Thursday, 25 September 2014
SOME CALL THEM FREAKS...
The title of my blog today is actually the title of an unusual HBO documentary that I watched as part of my research for A PROPER LADY. It's about about the history of circus freak shows and the very unique people who chose, or in some cases were forced, to exhibit themselves in public to satisfy the curiosity of the rest of us so-called "normal" people.
I soon discovered that when you look beneath the often shocking exterior and learned about the real person, that these were people of extraordinary courage and often amazing talents. There are conflicting opinions in the literature as to whether they were cruelly exploited or whether this was really the only way available for them to make a living and retain some measure of dignity. The jury's still out on that one. I've highlighted a few of them here to recognize their amazing resilience in the face of insensitivity and sometimes cruelty and indignity .
CHANG and ENG
Though not the first set of conjoined twins in recorded history, Chang and Eng were born in Siam in 1811 and are responsible for the origin of the term, Siamese Twins. Joined at the sternum by a piece of cartilage, their livers were also conjoined but functioned independently. Their mother taught them to stretch the tissue so they wouldn't always have to stand face to face. They were "discovered" by a British merchant who paid their family for permission to exhibit them. Initially the boys were excited to travel and did a successful world tour, but when they discovered their "owner" was pocketing most of the profits, they terminated the agreement and took up with the famous P.T Barnum. Eventually they retired with enough money to buy a farm in North Carolina. They met and married two sisters. At first there was talk of an operation to separate them but the sisters protested and they lived many years using a "bed for four" until the sisters began squabbling and two households were set up which the brothers took turns visiting. They produced 21 children between them and lived an independent life. In 1870 Chang began to fail after suffering a stroke and eventually died in his sleep. Though still healthy, Eng woke up, learned what had happened and declared he would go too. He died within three hours!
Born in 1789 in the Gamtoos Valley of South Africa, she was sold in her 20's to an enterprising Scottish doctor named Alexander Dunlop who took her to Britain and exhibited her as "The Hottentot Venus", an exotic "creature" with highly unusual body features. This caused quite a stir since abolition of slavery was so recent. Many organizations took up her cause, claiming she was being enslaved and exhibited unjustly. After a lengthy trial in which she herself testified, the case was thrown out since she'd claimed she was doing this of her own accord, though some feel she was pressured to say that. After Dunlop's death she moved to Paris and was exhibited there for four more years, but her popularity waned and she spent the rest of her years in poverty. After she died, parts of her body including her skeleton, skull and genitalia were exhibited at "The Museum of Man" in Paris until the late 1970's. In 1990 President Nelson Mandela requested that her remains be returned to South Africa. Thankfully she was finally laid to rest in 2002 on a hilltop near her home town. She left a powerful legacy and became a South African icon, a symbol of the Western exploitation and racism.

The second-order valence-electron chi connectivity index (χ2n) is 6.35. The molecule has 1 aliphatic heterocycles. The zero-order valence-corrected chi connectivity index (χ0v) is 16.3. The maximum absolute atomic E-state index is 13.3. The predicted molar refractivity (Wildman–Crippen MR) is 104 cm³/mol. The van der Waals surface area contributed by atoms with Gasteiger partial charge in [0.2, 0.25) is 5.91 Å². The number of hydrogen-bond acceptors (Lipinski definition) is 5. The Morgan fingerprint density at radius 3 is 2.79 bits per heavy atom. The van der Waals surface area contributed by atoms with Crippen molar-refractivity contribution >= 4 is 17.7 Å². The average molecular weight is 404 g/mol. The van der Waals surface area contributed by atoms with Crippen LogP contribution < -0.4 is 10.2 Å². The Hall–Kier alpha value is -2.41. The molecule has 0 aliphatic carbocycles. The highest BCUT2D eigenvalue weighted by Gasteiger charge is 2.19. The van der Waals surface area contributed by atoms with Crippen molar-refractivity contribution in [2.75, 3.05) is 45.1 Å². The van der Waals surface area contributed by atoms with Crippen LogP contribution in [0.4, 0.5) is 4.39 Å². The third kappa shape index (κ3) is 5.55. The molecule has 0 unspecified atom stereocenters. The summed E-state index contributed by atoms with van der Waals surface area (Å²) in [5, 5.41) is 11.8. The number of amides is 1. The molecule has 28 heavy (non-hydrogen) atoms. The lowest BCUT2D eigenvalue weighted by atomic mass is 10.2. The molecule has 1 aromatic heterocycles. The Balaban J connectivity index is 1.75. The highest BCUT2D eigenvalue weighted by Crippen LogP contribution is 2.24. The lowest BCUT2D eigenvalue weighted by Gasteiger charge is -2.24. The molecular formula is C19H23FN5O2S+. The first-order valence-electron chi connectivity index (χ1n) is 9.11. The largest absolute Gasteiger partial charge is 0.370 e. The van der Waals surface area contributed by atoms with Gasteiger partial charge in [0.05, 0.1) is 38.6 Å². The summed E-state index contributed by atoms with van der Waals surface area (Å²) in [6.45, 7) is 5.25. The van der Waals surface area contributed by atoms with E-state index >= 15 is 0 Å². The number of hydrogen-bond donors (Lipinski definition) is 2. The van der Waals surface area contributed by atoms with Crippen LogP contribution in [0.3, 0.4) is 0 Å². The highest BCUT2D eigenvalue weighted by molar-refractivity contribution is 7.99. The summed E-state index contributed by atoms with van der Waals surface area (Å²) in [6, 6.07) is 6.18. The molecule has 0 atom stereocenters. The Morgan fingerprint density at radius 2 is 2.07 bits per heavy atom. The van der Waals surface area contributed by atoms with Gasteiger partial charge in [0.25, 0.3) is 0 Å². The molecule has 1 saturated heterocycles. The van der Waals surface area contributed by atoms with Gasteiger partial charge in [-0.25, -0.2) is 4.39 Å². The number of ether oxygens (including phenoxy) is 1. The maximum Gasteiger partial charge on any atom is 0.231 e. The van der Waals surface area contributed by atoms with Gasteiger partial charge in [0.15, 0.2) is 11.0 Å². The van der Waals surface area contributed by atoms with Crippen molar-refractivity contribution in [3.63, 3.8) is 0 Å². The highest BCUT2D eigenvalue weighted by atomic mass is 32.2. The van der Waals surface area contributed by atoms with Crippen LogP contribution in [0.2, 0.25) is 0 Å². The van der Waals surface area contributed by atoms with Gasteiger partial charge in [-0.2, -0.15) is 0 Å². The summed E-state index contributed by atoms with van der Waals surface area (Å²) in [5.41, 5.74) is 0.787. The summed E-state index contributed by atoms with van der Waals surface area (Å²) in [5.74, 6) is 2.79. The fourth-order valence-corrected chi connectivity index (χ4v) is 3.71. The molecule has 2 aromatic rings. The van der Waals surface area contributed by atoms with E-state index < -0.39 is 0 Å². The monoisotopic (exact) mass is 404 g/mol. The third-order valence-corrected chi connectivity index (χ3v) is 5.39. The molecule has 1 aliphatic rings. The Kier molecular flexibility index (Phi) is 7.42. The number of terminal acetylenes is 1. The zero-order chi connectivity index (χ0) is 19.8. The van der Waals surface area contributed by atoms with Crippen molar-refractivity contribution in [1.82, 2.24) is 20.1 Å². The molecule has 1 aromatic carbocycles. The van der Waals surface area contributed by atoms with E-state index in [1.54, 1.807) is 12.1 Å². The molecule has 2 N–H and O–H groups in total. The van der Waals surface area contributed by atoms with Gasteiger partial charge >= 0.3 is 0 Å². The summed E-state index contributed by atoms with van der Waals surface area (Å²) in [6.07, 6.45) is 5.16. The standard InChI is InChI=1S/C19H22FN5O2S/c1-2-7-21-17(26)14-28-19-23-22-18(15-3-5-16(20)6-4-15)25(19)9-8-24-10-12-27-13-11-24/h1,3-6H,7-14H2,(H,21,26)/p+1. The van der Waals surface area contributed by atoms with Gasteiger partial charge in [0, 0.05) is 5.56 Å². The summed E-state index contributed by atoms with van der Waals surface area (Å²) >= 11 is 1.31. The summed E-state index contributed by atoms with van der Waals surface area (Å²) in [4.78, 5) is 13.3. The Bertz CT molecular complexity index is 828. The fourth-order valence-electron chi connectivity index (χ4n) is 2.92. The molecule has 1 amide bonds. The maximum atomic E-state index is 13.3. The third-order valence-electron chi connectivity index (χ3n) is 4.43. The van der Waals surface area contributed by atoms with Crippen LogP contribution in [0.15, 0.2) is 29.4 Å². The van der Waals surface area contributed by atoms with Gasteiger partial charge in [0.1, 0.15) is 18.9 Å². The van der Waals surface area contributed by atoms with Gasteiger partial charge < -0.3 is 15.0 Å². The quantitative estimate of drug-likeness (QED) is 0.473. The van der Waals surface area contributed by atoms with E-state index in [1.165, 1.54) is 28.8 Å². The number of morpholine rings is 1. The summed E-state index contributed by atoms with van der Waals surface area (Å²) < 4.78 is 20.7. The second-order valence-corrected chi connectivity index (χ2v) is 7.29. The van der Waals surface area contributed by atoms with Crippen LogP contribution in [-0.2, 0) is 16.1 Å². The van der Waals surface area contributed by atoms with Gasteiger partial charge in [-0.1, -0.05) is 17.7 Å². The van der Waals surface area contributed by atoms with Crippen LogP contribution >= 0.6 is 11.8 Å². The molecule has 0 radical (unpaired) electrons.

One of the saddest stories has to be this unique woman's. Born in Western Mexico, Julia suffered with hypertrichosis which resulted in her body and face covered in hair, a jutting jaw and swollen gums. She arrived in New York in 1854 and was exhibited cruelly as Bear Woman, The Ugliest Woman in the World or even The Missing Link. Incredibly however, she began to charm audiences with her beautiful singing voice, small, dignified frame and great poise. She became quite a celebrity and was invited to galas and balls where she conversed with great wit and intelligence with many dignitaries. Sadly her latest manager, Mr. Theodore Lent, realized her potential and in an effort to prevent her leaving him, married her and proceeded to treat her with great cruelty, refusing to be seen outdoors with her and becoming increasingly violent. She became pregnant, gave birth to a boy who was also covered in hair. The child died after three hours. Heartbroken, Julia weakened and died within a few days. Refusing to give up his source of income, Lent had her body and the body of their son, mummified, put into a glass case and toured the exhibit until he found and married another woman like Julia whom he exhibited together with his previous wife. He was eventually committed to a mental asylum. The mummified remains turned up in Oslo and were exhibited until the 1970's. many petitions were created to repatriate the bodies to Mexico, which they eventually were in 2013 at a large Catholic mass attended by thousands. The mayor of her home town said "Julia has been reborn among us, let us never see another woman be turned into an object of commerce." Wise words! I hope we'll remember them!
It's been a heady week with THE FOREVER ONES reaching #1 in two Amazon Bestseller lists and at time of writing #72 in the entire Kindle store!!
You can also pre-order SEARCHING FOR ROBERT P, EPISODE 2 right here
BUSTED OUT, THE PARASITES and THE PITMAN'S DAUGHTER will all be on Kindle Countdown. Check out the links to see when.
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